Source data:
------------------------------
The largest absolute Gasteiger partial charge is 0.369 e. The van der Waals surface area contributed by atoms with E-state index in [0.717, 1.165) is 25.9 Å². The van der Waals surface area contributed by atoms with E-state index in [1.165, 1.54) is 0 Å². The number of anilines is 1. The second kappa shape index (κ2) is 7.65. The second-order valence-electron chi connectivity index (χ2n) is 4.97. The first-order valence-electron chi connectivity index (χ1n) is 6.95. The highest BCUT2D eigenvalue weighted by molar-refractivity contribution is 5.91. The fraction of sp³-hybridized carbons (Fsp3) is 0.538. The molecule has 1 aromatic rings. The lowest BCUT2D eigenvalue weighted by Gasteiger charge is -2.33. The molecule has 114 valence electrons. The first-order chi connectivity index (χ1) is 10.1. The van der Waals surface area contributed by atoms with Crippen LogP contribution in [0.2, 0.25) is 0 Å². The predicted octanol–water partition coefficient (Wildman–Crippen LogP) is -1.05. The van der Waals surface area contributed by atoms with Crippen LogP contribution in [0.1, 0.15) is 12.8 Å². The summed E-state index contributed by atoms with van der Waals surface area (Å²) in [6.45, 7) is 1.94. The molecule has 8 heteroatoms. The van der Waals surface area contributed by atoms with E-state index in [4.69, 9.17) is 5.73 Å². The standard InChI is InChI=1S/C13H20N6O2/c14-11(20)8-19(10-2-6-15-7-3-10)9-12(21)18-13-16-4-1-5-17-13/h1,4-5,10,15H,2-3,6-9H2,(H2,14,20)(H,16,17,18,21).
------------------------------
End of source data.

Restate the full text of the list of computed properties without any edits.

The largest absolute Gasteiger partial charge is 0.369 e. The van der Waals surface area contributed by atoms with E-state index in [0.717, 1.165) is 25.9 Å². The van der Waals surface area contributed by atoms with E-state index in [1.165, 1.54) is 0 Å². The number of anilines is 1. The second kappa shape index (κ2) is 7.65. The second-order valence-electron chi connectivity index (χ2n) is 4.97. The first-order valence-electron chi connectivity index (χ1n) is 6.95. The highest BCUT2D eigenvalue weighted by molar-refractivity contribution is 5.91. The fraction of sp³-hybridized carbons (Fsp3) is 0.538. The molecule has 1 aromatic rings. The lowest BCUT2D eigenvalue weighted by Gasteiger charge is -2.33. The molecule has 114 valence electrons. The first-order chi connectivity index (χ1) is 10.1. The van der Waals surface area contributed by atoms with Crippen LogP contribution in [0.2, 0.25) is 0 Å². The predicted octanol–water partition coefficient (Wildman–Crippen LogP) is -1.05. The van der Waals surface area contributed by atoms with Crippen LogP contribution in [0.1, 0.15) is 12.8 Å². The summed E-state index contributed by atoms with van der Waals surface area (Å²) in [6.45, 7) is 1.94. The molecule has 8 heteroatoms. The van der Waals surface area contributed by atoms with E-state index in [4.69, 9.17) is 5.73 Å². The standard InChI is InChI=1S/C13H20N6O2/c14-11(20)8-19(10-2-6-15-7-3-10)9-12(21)18-13-16-4-1-5-17-13/h1,4-5,10,15H,2-3,6-9H2,(H2,14,20)(H,16,17,18,21).